2. DEAs require complex manufacturing including spin coating, vacuum bubble removal, nano meter level precision, thin graphene or carbon nanotube electrodes, unknown electrode application techniques, electrical connection to the electrodes, high-voltage sinusoidal IGBT driver circut, dielectric breakdown detection for safe failure, and lots of other details unknown at this time. As graphene and carbon nanotube production and applications mature there will be less manufacturing hurdles to overcome.
  3. DEAs require prestretch to prevent Electromechanical instability. Having two different displacements for a given voltage can cause the actuator to unpredictably move between the two creating very high accelerations and damage the elastomer and or electrode causing failure of the actuator. I did not find a satisfactory explanation of the reason for the initial force/voltage peak, but my understanding is that the elastomer chains are not initially lined up and lining them up ahead of time ensures that there is not a high force required for an initial displacement. While prestretching simple enough to do in theory, this is another mechanical engineering hurdle to overcome with every physical implementation of the actuator. In the future this hurdle could potentially be addressed with chemistry and cure processes to create directional cross-linking in the unloaded state.
  4. Already proven amplified piezoelectric actuators fill many of the niche uses for DEAs. Piezo materials suffer from a lot of similar issues such as high voltage and preload required. The big difference is that this technology has already been developed and many of the engineering hurdles have been overcome. While being "soft" may provide a sufficient niche in many future applications, currently an off-the-shelf piezo actuator fills almost any need for a DEA.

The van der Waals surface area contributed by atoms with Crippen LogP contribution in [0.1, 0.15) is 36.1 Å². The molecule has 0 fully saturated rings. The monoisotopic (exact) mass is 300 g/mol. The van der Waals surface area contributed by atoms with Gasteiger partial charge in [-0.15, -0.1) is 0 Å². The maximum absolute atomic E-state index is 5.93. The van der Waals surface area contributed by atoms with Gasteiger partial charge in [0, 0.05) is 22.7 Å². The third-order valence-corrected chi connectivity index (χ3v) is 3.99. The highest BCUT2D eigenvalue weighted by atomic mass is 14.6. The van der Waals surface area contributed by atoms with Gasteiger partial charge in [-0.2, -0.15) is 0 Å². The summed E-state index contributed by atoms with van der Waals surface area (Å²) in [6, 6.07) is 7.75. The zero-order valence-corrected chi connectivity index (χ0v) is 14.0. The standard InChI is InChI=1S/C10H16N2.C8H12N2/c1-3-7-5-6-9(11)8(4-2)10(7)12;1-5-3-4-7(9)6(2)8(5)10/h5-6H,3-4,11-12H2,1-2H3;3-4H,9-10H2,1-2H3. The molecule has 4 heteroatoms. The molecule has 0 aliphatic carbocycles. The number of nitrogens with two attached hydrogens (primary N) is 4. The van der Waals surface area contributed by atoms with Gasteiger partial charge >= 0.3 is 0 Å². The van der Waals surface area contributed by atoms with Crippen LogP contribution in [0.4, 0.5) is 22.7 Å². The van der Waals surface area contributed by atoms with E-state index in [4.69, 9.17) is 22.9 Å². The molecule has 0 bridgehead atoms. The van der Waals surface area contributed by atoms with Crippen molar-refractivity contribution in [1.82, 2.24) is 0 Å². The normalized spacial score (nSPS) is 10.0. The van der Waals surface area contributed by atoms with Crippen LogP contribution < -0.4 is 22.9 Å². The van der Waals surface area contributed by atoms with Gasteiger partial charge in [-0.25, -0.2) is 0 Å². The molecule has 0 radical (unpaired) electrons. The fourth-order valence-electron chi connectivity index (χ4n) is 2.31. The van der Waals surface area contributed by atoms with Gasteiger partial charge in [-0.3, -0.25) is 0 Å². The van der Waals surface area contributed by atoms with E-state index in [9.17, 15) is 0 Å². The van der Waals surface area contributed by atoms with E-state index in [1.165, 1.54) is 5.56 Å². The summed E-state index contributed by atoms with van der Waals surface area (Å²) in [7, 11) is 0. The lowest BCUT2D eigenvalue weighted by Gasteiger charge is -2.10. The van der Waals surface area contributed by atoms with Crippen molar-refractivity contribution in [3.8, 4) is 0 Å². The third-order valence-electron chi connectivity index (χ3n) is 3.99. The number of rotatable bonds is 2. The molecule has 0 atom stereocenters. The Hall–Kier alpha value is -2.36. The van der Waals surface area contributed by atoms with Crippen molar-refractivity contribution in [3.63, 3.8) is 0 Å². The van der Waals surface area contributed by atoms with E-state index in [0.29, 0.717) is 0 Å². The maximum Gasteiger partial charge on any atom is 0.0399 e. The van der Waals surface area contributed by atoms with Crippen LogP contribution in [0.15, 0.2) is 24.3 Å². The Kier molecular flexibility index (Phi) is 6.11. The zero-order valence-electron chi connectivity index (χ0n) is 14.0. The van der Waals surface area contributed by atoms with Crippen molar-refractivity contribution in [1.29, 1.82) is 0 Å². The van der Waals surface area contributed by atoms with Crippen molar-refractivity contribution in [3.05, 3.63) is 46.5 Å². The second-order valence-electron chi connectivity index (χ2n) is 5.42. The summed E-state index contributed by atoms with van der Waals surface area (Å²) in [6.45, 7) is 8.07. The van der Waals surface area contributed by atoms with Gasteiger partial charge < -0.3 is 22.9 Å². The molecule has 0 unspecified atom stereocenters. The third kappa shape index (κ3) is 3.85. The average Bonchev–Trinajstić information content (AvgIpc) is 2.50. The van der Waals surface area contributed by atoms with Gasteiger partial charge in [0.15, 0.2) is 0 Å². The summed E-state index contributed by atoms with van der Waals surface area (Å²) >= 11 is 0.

5. In rapidly developing fields it is always important to consider that progress is slowed by patents. Both by the researchers taking time to acquire patents, everyone having to perform a detailed patent searches to know if they can participate, and everyone avoiding key patent claims that restrict the best methods. Once a viable path to profit is realized, then patents accelerate development by encouraging the investment of capital, but until that point they are antagonistic. 3d printing exploded in popularity and development only after key patents expired.
  6. Just speculating here, but a lot of the scientists that would be experts in further developing DEAs are being pulled towards developing other highly financially incentivized technologies such as new batteries, fuel cells, gas sensors, ultra capacitors and other leading edge electrode technologies.
  7. There are actually lots of competing soft actuator technologies that I was unaware of. These dilute the focus on advancing one technology like DEAs and may ultimately have superior characteristics for applications that are not shadowed by piezo actuators.

References:

  1. The Elastomeric Actuators Lift Aerial Micro-Robot article DKNguyen posted in the comments.
  2. The bottom of the Elastomeric Actuators Lift Aerial Micro-Robot article also has a “Supporting Information” link that includes the technical details of how they were able to improve the performance.
  3. First article from the OP: Dielectric Elastomers for Actuation and Energy Harvesting
  4. Second article from the OP: Realizing the potential of dielectric elastomer artificial muscles
  5. Soft Robot Toolkit looks like an excellent resource for developing prototypes.
  6. Dielectric Elastomers Wikipedia Article
  7. Soft Robotics Wikipedia Article